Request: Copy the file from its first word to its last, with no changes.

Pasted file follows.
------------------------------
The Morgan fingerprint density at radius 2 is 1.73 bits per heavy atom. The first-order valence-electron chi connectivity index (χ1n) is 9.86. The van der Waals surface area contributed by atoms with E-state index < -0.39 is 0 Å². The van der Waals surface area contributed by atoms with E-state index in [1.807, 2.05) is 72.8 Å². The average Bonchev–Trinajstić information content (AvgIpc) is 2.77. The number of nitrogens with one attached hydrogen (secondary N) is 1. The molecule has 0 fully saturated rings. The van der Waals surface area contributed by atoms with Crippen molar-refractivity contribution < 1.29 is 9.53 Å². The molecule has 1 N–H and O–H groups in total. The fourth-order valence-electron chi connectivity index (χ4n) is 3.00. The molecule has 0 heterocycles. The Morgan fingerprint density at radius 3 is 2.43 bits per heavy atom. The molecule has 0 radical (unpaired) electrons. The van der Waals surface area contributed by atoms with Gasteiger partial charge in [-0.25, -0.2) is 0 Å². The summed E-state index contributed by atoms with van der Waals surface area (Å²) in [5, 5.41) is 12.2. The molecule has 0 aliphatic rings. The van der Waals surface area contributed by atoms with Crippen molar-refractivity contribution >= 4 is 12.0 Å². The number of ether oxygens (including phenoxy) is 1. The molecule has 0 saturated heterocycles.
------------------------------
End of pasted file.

The Morgan fingerprint density at radius 2 is 1.73 bits per heavy atom. The first-order valence-electron chi connectivity index (χ1n) is 9.86. The van der Waals surface area contributed by atoms with E-state index < -0.39 is 0 Å². The van der Waals surface area contributed by atoms with E-state index in [1.807, 2.05) is 72.8 Å². The average Bonchev–Trinajstić information content (AvgIpc) is 2.77. The number of nitrogens with one attached hydrogen (secondary N) is 1. The molecule has 0 fully saturated rings. The van der Waals surface area contributed by atoms with Crippen molar-refractivity contribution < 1.29 is 9.53 Å². The molecule has 1 N–H and O–H groups in total. The fourth-order valence-electron chi connectivity index (χ4n) is 3.00. The molecule has 0 heterocycles. The Morgan fingerprint density at radius 3 is 2.43 bits per heavy atom. The molecule has 0 radical (unpaired) electrons. The van der Waals surface area contributed by atoms with Gasteiger partial charge in [-0.25, -0.2) is 0 Å². The summed E-state index contributed by atoms with van der Waals surface area (Å²) in [5, 5.41) is 12.2. The molecule has 0 aliphatic rings. The van der Waals surface area contributed by atoms with Crippen molar-refractivity contribution >= 4 is 12.0 Å². The number of ether oxygens (including phenoxy) is 1. The molecule has 0 saturated heterocycles.